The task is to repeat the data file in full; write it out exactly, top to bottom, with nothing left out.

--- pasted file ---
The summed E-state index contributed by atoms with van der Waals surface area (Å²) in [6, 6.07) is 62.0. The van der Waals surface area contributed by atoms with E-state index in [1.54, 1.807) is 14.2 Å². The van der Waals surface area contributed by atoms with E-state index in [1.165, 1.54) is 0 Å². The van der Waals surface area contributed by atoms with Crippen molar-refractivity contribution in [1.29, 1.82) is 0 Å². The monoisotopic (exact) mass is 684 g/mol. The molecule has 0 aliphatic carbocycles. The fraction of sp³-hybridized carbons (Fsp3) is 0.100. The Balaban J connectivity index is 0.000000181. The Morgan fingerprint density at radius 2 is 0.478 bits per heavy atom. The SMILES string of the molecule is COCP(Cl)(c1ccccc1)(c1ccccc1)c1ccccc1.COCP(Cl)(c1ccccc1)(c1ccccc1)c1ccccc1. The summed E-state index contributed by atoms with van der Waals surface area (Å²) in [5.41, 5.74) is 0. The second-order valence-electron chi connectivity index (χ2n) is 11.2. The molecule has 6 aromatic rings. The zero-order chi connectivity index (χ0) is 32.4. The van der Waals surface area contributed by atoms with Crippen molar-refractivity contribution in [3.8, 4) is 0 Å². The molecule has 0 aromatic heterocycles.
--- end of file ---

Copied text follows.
The summed E-state index contributed by atoms with van der Waals surface area (Å²) in [6, 6.07) is 62.0. The van der Waals surface area contributed by atoms with E-state index in [1.54, 1.807) is 14.2 Å². The van der Waals surface area contributed by atoms with E-state index in [1.165, 1.54) is 0 Å². The van der Waals surface area contributed by atoms with Crippen molar-refractivity contribution in [1.29, 1.82) is 0 Å². The monoisotopic (exact) mass is 684 g/mol. The molecule has 0 aliphatic carbocycles. The fraction of sp³-hybridized carbons (Fsp3) is 0.100. The Balaban J connectivity index is 0.000000181. The Morgan fingerprint density at radius 2 is 0.478 bits per heavy atom. The SMILES string of the molecule is COCP(Cl)(c1ccccc1)(c1ccccc1)c1ccccc1.COCP(Cl)(c1ccccc1)(c1ccccc1)c1ccccc1. The summed E-state index contributed by atoms with van der Waals surface area (Å²) in [5.41, 5.74) is 0. The second-order valence-electron chi connectivity index (χ2n) is 11.2. The molecule has 6 aromatic rings. The zero-order chi connectivity index (χ0) is 32.4. The van der Waals surface area contributed by atoms with Crippen molar-refractivity contribution in [3.8, 4) is 0 Å². The molecule has 0 aromatic heterocycles.